How to wish luck in Russian | Free Russian Video Lesson

Updated: Oct 12, 2021

Different ways to wish good luck to someone in Russian


Wish good luck in Russian phrases

Do you know how to wish good luck in Russian? Or how to ask a person to wish you good luck in Russian? It is actually quite easy. There are several most common phrases that you can use to do it.


This post is a part of the video lesson on how to encourage, praise someone and how to wish good luck in Russian. You can find a free Russian video lesson at the bottom of this page (if you haven't already watched it).


I recommend you to watch a series of these free Russian lessons to learn basis Russian words and phrases, like How to encourage someone in Russian, How to praise someone in Russian, How to be polite in Russian, etc.


Here is a list of Russian words and phrases to wish good luck to someone:


1) Пожелай мне удачи (pazhilái mne udáchi) - Wish me good luck (informal)

Пожелайте мне удачи (pazhiláite mne udáchi) Wish me good luck (plural / formal)

This is a way to ask someone to wish you good luck in Russian. For example, when you have an important exam, you can ask your friend to wish you good luck.

Ex.: У меня завтра важный экзамен, пожелай мне удачи! (I have an important exam tomorrow, wish me good luck).

Good luck in Russian word

2) Удачи! (udáchi) - Good luck!

It is the most common and short way to wish someone good luck. You can personalize it by adding a pronoun

Ex.: Удачи тебе! (informal)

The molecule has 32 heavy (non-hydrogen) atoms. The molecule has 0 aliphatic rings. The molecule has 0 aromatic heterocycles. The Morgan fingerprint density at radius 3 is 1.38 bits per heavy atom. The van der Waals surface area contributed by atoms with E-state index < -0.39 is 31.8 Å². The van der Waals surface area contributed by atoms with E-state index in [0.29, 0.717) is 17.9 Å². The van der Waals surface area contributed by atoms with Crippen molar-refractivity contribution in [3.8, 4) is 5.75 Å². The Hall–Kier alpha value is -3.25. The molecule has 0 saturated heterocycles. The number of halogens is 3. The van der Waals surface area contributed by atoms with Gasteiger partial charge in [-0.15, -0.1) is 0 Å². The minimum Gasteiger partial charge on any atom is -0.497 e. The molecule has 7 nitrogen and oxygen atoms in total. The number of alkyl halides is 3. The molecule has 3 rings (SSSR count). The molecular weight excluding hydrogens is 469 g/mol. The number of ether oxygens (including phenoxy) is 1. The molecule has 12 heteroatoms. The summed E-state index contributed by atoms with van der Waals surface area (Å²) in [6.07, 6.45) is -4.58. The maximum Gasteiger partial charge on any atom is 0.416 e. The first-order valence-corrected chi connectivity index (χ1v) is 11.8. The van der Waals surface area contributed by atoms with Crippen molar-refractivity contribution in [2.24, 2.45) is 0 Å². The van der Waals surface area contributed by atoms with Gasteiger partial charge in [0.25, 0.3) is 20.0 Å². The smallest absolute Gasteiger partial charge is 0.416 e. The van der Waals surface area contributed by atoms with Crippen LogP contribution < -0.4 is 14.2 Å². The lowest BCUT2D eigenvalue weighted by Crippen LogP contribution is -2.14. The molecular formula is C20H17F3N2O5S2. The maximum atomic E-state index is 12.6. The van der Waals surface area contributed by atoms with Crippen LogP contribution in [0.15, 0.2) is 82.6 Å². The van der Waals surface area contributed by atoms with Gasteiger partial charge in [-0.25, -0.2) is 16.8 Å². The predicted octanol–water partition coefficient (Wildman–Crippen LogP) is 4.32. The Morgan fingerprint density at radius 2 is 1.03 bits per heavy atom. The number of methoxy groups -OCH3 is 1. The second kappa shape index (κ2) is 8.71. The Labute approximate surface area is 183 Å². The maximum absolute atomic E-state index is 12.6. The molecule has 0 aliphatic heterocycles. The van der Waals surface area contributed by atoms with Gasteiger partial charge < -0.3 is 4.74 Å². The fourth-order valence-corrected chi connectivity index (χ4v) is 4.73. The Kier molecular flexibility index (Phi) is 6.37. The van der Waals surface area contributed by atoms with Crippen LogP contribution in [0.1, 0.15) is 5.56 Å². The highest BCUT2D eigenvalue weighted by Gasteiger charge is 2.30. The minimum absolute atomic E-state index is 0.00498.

Удачи вам! (formal / plural)

Fingers crossed in Russian - wishing good luck in Russian

3) Ни пуха ни пера (ni púha ni pirá)

Break a leg / Fingers crossed

Direct translation: neither fur nor feather

It is an outdated wish of good luck to someone. Has to be answered with “к чёрту!” (lit. – to the devil)


This Russian expression comes from hunters' traditions. It was believed that if you wish a hunter to have a good hunt, the devil was going to prevent him from this. So, they were 'tricking' a devil by wishing to have no catch. The hunter responded "to the devil" in order to please him. You can still hear this expression, at schools and universities before exams.

However, it was commonly used in Soviet times among people, but nowadays people prefer saying just "Удачи!" to wish someone good luck in Russian.


You can find the audio files with pronunciation of these Russian phrases in my free guide 'Essential Russian Words and Expressions to Understand Spoken Russian'.

This guide also contains audio files so that you can listen to these phrases on the go: while driving, walking, doing sport or brushing your teeth. Make sure that you repeat these phrases yourself and try to imitate my accent.


It's also very important to know how to pronounce Russian words correctly as not every Russian letter is pronounced the same way as it's written. There are certain Russian pronunciation rules that are really easy to learn.


You can also learn different ways to wish something nice in Russian in another blog post - 'Good wishes in Russian'.


You can watch a full explanation of these Russian expressions in the video lesson below.


Free Russian Video Lesson "How to encourage someone in Russian"

 

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